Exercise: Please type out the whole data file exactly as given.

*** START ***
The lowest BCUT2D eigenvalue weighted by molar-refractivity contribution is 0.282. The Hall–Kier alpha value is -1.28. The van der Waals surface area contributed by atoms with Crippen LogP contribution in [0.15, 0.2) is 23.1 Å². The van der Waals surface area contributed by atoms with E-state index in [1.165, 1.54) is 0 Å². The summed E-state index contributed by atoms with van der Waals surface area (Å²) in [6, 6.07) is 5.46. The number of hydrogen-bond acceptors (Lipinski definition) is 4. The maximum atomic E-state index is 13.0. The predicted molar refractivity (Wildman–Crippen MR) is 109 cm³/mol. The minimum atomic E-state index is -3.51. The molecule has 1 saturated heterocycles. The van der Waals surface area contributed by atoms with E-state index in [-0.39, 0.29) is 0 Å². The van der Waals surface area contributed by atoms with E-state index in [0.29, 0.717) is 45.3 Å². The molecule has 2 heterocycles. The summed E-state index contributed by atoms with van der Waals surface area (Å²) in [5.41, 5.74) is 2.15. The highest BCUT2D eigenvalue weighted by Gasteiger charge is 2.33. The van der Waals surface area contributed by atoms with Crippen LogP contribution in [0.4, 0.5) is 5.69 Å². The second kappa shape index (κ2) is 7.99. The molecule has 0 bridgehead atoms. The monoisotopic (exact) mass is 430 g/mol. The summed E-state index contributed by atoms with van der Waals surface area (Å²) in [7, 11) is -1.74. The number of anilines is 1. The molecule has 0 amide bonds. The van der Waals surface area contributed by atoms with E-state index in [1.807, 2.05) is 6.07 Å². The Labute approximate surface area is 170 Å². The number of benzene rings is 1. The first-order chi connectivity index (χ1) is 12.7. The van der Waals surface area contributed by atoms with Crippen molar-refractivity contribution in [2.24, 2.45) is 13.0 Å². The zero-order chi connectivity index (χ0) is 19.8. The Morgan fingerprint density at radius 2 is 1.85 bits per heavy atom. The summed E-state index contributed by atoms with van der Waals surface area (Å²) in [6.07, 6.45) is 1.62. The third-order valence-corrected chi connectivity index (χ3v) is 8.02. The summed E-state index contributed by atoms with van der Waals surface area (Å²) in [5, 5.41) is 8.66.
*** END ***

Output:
The lowest BCUT2D eigenvalue weighted by molar-refractivity contribution is 0.282. The Hall–Kier alpha value is -1.28. The van der Waals surface area contributed by atoms with Crippen LogP contribution in [0.15, 0.2) is 23.1 Å². The van der Waals surface area contributed by atoms with E-state index in [1.165, 1.54) is 0 Å². The summed E-state index contributed by atoms with van der Waals surface area (Å²) in [6, 6.07) is 5.46. The number of hydrogen-bond acceptors (Lipinski definition) is 4. The maximum atomic E-state index is 13.0. The predicted molar refractivity (Wildman–Crippen MR) is 109 cm³/mol. The minimum atomic E-state index is -3.51. The molecule has 1 saturated heterocycles. The van der Waals surface area contributed by atoms with E-state index in [-0.39, 0.29) is 0 Å². The van der Waals surface area contributed by atoms with E-state index in [0.29, 0.717) is 45.3 Å². The molecule has 2 heterocycles. The summed E-state index contributed by atoms with van der Waals surface area (Å²) in [5.41, 5.74) is 2.15. The highest BCUT2D eigenvalue weighted by Gasteiger charge is 2.33. The van der Waals surface area contributed by atoms with Crippen LogP contribution in [0.4, 0.5) is 5.69 Å². The second kappa shape index (κ2) is 7.99. The molecule has 0 bridgehead atoms. The monoisotopic (exact) mass is 430 g/mol. The summed E-state index contributed by atoms with van der Waals surface area (Å²) in [7, 11) is -1.74. The number of anilines is 1. The molecule has 0 amide bonds. The van der Waals surface area contributed by atoms with E-state index in [1.807, 2.05) is 6.07 Å². The Labute approximate surface area is 170 Å². The number of benzene rings is 1. The first-order chi connectivity index (χ1) is 12.7. The van der Waals surface area contributed by atoms with Crippen molar-refractivity contribution in [2.24, 2.45) is 13.0 Å². The zero-order chi connectivity index (χ0) is 19.8. The Morgan fingerprint density at radius 2 is 1.85 bits per heavy atom. The summed E-state index contributed by atoms with van der Waals surface area (Å²) in [6.07, 6.45) is 1.62. The third-order valence-corrected chi connectivity index (χ3v) is 8.02. The summed E-state index contributed by atoms with van der Waals surface area (Å²) in [5, 5.41) is 8.66.